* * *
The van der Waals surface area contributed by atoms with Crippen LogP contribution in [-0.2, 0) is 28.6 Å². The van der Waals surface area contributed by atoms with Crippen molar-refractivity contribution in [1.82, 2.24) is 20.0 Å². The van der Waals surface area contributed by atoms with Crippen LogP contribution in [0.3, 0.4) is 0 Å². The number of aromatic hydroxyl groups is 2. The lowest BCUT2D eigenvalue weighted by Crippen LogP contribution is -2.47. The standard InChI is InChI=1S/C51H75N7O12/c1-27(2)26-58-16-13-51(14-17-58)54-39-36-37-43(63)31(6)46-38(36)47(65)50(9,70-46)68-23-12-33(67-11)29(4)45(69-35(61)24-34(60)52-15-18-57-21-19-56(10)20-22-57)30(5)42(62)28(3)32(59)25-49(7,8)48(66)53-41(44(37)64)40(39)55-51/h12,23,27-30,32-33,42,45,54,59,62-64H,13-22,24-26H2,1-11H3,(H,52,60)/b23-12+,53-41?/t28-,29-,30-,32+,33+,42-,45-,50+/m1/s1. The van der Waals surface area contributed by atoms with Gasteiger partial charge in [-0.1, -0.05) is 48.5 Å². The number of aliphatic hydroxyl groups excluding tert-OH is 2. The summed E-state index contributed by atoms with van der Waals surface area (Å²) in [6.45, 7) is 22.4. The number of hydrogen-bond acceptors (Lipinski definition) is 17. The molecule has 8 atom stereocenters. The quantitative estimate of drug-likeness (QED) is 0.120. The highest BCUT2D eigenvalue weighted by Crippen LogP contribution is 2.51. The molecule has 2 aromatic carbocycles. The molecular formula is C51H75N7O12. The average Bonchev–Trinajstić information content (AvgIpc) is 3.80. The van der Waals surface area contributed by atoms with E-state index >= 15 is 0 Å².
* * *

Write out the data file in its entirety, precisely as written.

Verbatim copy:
The van der Waals surface area contributed by atoms with Crippen LogP contribution in [-0.2, 0) is 28.6 Å². The van der Waals surface area contributed by atoms with Crippen molar-refractivity contribution in [1.82, 2.24) is 20.0 Å². The van der Waals surface area contributed by atoms with Crippen LogP contribution in [0.3, 0.4) is 0 Å². The number of aromatic hydroxyl groups is 2. The lowest BCUT2D eigenvalue weighted by Crippen LogP contribution is -2.47. The standard InChI is InChI=1S/C51H75N7O12/c1-27(2)26-58-16-13-51(14-17-58)54-39-36-37-43(63)31(6)46-38(36)47(65)50(9,70-46)68-23-12-33(67-11)29(4)45(69-35(61)24-34(60)52-15-18-57-21-19-56(10)20-22-57)30(5)42(62)28(3)32(59)25-49(7,8)48(66)53-41(44(37)64)40(39)55-51/h12,23,27-30,32-33,42,45,54,59,62-64H,13-22,24-26H2,1-11H3,(H,52,60)/b23-12+,53-41?/t28-,29-,30-,32+,33+,42-,45-,50+/m1/s1. The van der Waals surface area contributed by atoms with Gasteiger partial charge in [-0.1, -0.05) is 48.5 Å². The number of aliphatic hydroxyl groups excluding tert-OH is 2. The summed E-state index contributed by atoms with van der Waals surface area (Å²) in [6.45, 7) is 22.4. The number of hydrogen-bond acceptors (Lipinski definition) is 17. The molecule has 8 atom stereocenters. The quantitative estimate of drug-likeness (QED) is 0.120. The highest BCUT2D eigenvalue weighted by Crippen LogP contribution is 2.51. The molecule has 2 aromatic carbocycles. The molecular formula is C51H75N7O12. The average Bonchev–Trinajstić information content (AvgIpc) is 3.80. The van der Waals surface area contributed by atoms with E-state index >= 15 is 0 Å².